This CCS entry will focus on odds and ends, things that are more illustration than comics, and a few extra comics that arrived after I wrote an article about the cartoonist.
Adam Whittier's Snake Rapunzel (published by Charlie Clark Books of Portland) is yet another update of the Rapunzel myth. It's a book written and illustrated by Whittier, though it's not a comic. It's not quite a kids' book either, as there are hints of bawdiness throughout. Whittier quickly turns the book from a passive story of waiting to be rescued into an active story of scheming and counter-scheming. On one side is the witch imprisoning Rapunzel. On the other is an unscrupulous grifter who's pretending to be a prince. Then there's poor naive Rapunzel herself, who quickly wises up and displays a remarkable talent at the beauty contest that sits at the story's climax: the ability to drink any man under the table. Finally, there's Belinda the snake and Luther the porcupine, who intersect with all of these characters in unusual and amusing ways. Whittier spins a charming and even exciting story out of this character cloth, with the illustrations looking influenced by Dr Seuss and the prose influenced by Jules Feiffer. It's a combo that works well, as the story carries both traditional and modern touches.
A Cartoonist's Story Unfolding, by Jon Chad. Chad wasn't a CCS student, but he was a lab tech and later on the school's faculty. He may not have been a student there, but he certainly received an education in comics that helped lead him to having multiple books published for different audiences. This is the new recruiting pamphlet for CCS, and it's one of the best. Chad is a formalist who loves making the reader turn books upside down in order to read them and poke through eye pops to get bonus images. As one goes chronologically through Chad's career at CCS, the reader opens up the folded-up comic, flips it upside down and finds both his world as a cartoonist and the comic itself getting bigger and bigger. As with all of Chad's work, it's clever, accessible, funny and extremely well-designed.
Symbology, by Annie Murphy. This is an A-Z compendium of "archetypes and epiphanies", based in part on Murphy's career-long study of pre-patriarchal myths, symbols and rituals related to our understanding of the world. What's remarkable about this comic, and Murphy's comics in general, is the way she's able to make transcultural connections, delving deep into history and then drawing lines to symbols that appear in mythology and sources like the Tarot. One of the key and constant links was the way that feminine symbols and the import of feminine symbols were subverted either into becoming less important than masculine symbols or else transformed into masculine symbols. Murphy's aim here is not to denigrate the masculine, but rather to point out the frequently false binary created in positing the superiority of one over the other. Her "Androgyne" points to an ancient and primordial goddess figure who was both male and female, something that Aristotle also wrote about. (It's also explored in the Gnostic-inspired film/play Hedwig And The Angry Inch). Most of the entries are brief and boldly illustrated, with white text on black paper, until the rune "hagalaz" popped up. She ties this into ancient Germanic runes, Norse mythology, Sumerian goddesses and how they morphed into the archetypical "lady of the three faces" (virgin, mother, crone), witchcraft, modern medicine, Nazi appropriation of ancient peace symbols and the tarot. This is extended comics section was the best thing here, making me wish that more of the comic was similarly integrated into a single narrative, but Murphy does her best to draw connections wherever possible. Murphy's already helped construct a new Tarot (the Collective Tarot), but I'd love to see her bring a narrative to life involving what she knows about the cards.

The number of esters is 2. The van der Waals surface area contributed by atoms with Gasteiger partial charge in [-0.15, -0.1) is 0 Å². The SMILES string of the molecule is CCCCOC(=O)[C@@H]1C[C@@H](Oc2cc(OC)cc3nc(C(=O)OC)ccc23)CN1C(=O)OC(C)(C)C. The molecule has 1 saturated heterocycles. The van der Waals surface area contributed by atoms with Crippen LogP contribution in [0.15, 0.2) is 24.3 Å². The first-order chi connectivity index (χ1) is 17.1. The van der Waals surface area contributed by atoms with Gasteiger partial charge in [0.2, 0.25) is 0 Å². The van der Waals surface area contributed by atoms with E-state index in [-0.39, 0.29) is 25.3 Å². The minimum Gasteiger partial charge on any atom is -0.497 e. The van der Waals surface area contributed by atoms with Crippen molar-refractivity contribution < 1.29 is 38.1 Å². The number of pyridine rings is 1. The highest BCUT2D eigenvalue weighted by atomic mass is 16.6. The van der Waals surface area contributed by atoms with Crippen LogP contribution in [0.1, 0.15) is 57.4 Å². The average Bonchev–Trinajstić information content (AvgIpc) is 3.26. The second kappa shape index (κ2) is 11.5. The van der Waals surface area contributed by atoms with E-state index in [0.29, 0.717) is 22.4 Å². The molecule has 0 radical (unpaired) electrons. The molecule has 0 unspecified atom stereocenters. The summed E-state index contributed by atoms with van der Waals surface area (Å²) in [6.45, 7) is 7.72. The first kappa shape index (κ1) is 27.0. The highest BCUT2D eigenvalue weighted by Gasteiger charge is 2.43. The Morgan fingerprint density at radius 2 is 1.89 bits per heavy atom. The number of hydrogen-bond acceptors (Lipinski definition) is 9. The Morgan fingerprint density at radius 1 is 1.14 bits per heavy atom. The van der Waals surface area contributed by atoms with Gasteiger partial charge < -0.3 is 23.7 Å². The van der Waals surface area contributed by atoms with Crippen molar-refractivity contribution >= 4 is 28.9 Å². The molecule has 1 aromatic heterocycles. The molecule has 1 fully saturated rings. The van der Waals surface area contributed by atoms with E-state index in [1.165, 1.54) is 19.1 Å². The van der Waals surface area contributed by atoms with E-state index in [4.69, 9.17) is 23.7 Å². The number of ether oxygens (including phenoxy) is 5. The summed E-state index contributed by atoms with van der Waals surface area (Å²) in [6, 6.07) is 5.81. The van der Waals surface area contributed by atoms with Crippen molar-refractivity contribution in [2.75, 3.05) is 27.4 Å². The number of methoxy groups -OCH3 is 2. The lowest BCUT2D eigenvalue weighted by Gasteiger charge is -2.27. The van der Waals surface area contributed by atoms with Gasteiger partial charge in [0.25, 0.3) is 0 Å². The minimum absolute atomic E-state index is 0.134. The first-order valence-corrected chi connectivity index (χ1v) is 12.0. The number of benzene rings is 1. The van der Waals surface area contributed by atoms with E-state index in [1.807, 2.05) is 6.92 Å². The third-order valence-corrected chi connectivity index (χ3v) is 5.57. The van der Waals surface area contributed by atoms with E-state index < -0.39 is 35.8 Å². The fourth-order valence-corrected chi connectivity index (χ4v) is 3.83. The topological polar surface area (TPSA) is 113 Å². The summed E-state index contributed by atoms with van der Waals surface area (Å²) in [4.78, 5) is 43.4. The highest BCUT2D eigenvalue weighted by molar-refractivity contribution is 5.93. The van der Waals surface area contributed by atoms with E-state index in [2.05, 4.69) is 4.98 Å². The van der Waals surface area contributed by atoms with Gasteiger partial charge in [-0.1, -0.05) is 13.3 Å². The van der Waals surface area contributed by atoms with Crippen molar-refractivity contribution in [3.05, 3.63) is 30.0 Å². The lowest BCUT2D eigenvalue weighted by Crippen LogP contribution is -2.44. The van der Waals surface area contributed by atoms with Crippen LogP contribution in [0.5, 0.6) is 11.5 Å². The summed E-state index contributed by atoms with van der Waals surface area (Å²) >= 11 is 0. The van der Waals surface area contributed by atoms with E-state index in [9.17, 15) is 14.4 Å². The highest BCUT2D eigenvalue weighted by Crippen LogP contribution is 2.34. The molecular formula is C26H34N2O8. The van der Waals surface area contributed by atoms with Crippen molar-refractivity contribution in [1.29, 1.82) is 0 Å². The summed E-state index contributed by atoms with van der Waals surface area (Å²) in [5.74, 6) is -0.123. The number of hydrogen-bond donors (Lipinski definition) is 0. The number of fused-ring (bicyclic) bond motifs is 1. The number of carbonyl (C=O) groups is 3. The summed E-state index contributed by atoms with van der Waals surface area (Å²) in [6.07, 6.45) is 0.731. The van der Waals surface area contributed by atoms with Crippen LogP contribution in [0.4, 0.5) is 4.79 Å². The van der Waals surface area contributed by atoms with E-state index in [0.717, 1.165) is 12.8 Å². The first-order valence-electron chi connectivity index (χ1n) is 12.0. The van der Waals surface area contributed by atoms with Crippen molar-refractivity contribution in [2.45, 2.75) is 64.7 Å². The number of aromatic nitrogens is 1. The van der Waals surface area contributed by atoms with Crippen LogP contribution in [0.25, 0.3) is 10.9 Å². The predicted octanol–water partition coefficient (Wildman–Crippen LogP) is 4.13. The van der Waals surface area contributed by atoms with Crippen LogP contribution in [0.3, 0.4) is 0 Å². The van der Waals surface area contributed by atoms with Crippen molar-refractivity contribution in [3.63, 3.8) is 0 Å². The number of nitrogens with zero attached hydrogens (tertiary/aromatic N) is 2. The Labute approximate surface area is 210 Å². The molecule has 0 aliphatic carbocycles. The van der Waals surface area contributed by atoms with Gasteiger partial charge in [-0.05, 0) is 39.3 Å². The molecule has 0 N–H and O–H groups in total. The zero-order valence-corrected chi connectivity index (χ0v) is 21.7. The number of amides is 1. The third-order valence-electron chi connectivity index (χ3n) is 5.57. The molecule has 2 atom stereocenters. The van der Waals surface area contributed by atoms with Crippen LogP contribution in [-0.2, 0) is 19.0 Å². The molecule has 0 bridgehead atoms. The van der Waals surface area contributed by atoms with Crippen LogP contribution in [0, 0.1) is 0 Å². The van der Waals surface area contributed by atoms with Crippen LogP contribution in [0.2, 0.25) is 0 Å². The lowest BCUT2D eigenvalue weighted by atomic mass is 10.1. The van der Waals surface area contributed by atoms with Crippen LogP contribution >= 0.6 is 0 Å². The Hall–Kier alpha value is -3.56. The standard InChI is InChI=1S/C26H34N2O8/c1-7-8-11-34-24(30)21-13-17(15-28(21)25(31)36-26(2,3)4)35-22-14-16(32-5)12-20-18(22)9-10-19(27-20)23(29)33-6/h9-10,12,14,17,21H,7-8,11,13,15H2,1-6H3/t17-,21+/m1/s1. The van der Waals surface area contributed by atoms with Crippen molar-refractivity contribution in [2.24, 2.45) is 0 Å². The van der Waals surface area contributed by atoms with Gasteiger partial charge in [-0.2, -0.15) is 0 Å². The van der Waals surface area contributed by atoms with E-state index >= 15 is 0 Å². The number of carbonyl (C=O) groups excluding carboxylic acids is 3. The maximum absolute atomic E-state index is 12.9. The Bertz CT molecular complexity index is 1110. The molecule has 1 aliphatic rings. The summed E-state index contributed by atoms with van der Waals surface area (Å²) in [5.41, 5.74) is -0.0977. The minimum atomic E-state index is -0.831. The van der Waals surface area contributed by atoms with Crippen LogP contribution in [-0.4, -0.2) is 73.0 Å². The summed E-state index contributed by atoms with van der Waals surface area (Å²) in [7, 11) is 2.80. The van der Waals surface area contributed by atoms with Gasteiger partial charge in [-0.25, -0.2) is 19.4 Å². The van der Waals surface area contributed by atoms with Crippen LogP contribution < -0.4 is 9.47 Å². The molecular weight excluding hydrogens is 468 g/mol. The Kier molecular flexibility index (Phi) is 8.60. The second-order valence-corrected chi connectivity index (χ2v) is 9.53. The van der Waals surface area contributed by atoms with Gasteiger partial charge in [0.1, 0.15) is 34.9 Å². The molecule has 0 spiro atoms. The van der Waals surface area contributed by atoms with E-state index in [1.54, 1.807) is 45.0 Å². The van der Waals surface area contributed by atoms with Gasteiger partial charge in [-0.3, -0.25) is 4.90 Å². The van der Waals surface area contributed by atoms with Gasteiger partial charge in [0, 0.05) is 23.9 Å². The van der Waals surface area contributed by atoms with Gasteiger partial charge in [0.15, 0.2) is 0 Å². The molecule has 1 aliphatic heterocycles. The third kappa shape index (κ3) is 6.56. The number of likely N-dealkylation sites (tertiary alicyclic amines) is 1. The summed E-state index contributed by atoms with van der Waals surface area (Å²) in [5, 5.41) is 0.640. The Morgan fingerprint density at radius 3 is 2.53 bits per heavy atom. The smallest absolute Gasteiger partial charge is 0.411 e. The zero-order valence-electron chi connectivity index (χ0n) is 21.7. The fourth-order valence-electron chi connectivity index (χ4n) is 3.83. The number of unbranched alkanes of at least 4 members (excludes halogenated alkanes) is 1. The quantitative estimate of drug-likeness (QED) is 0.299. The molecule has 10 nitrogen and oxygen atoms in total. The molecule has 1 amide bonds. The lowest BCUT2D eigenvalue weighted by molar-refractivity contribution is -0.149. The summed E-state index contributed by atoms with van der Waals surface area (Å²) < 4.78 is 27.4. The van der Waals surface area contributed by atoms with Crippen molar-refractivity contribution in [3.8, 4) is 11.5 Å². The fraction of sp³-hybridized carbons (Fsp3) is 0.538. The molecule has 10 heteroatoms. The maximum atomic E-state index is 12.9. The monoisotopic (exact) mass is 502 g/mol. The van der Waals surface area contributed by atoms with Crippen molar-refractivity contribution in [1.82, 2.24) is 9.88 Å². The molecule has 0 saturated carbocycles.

Shadow Hills #5, by Sean Ford. This seems to be a pivotal issue in terms of setting up conflicts. The town is stricken by the terrifyingly-depicted 'black ink" attacks, but Ford draws back from that after reminding the reader that this is happening, focusing on the back story of a key character and a big decision she makes as she literally climbs into a huge void of a hole to look for another key character who had been swallowed up by the hole. Finally, the odd boy from the first issue takes mushrooms with his protector, and they descend into another hole. Ford's just on point in this comic, using visual cues to set up bold thematic parallels. This comic is all about not just messing with the unknown, but the unknown messing back, but more than the horror of the of "black ink" is the horror of human indifference. I'm eager to see how this one finishes up.
Frankie Comics Issue Three, by Rachel Dukes. More cat comics from Dukes, whose stripped down but expressive line is perfect for preserving the cute content that she's going for here. The comics about trying to give her cat a bath are especially amusing, as the first sees the cat miraculously leap her way out of a shower stall while the second sees her happily sinking into a tub. These strips are less about trying to draw a punchline about cats every time and more about the quotidian details that having a beloved pet engenders. These strange, annoying and delightful animals (they contain multitudes, they contradict themselves) are beings we spend a lot of time with, but Dukes has a special skill with regard to telling stories about her cat that are true to life and delightful but also quite realistic as to how animals behave. Soon she'll have a book full of these cartoons, and I predict that book will be quite successful.